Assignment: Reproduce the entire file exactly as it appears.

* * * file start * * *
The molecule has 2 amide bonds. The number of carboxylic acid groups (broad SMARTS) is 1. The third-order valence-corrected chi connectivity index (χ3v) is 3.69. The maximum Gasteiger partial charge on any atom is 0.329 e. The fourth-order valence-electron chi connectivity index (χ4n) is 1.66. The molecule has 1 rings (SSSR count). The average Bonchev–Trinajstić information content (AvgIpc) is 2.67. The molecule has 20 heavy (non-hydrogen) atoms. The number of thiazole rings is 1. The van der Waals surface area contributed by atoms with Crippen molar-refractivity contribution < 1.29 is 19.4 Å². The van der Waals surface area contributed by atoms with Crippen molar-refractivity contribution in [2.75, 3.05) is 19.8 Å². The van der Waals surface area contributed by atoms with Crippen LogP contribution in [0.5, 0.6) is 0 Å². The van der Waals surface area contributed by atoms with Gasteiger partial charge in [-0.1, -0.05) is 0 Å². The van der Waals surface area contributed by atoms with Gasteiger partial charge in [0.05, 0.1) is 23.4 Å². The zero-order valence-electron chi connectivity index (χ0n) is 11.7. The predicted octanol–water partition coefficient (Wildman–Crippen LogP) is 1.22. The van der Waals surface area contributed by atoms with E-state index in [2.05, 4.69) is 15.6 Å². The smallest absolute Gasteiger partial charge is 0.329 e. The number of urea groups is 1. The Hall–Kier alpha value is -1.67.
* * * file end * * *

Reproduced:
The molecule has 2 amide bonds. The number of carboxylic acid groups (broad SMARTS) is 1. The third-order valence-corrected chi connectivity index (χ3v) is 3.69. The maximum Gasteiger partial charge on any atom is 0.329 e. The fourth-order valence-electron chi connectivity index (χ4n) is 1.66. The molecule has 1 rings (SSSR count). The average Bonchev–Trinajstić information content (AvgIpc) is 2.67. The molecule has 20 heavy (non-hydrogen) atoms. The number of thiazole rings is 1. The van der Waals surface area contributed by atoms with Crippen molar-refractivity contribution < 1.29 is 19.4 Å². The van der Waals surface area contributed by atoms with Crippen molar-refractivity contribution in [2.75, 3.05) is 19.8 Å². The van der Waals surface area contributed by atoms with Crippen LogP contribution in [0.5, 0.6) is 0 Å². The van der Waals surface area contributed by atoms with Gasteiger partial charge in [-0.1, -0.05) is 0 Å². The van der Waals surface area contributed by atoms with Gasteiger partial charge in [0.05, 0.1) is 23.4 Å². The zero-order valence-electron chi connectivity index (χ0n) is 11.7. The predicted octanol–water partition coefficient (Wildman–Crippen LogP) is 1.22. The van der Waals surface area contributed by atoms with E-state index in [2.05, 4.69) is 15.6 Å². The smallest absolute Gasteiger partial charge is 0.329 e. The number of urea groups is 1. The Hall–Kier alpha value is -1.67.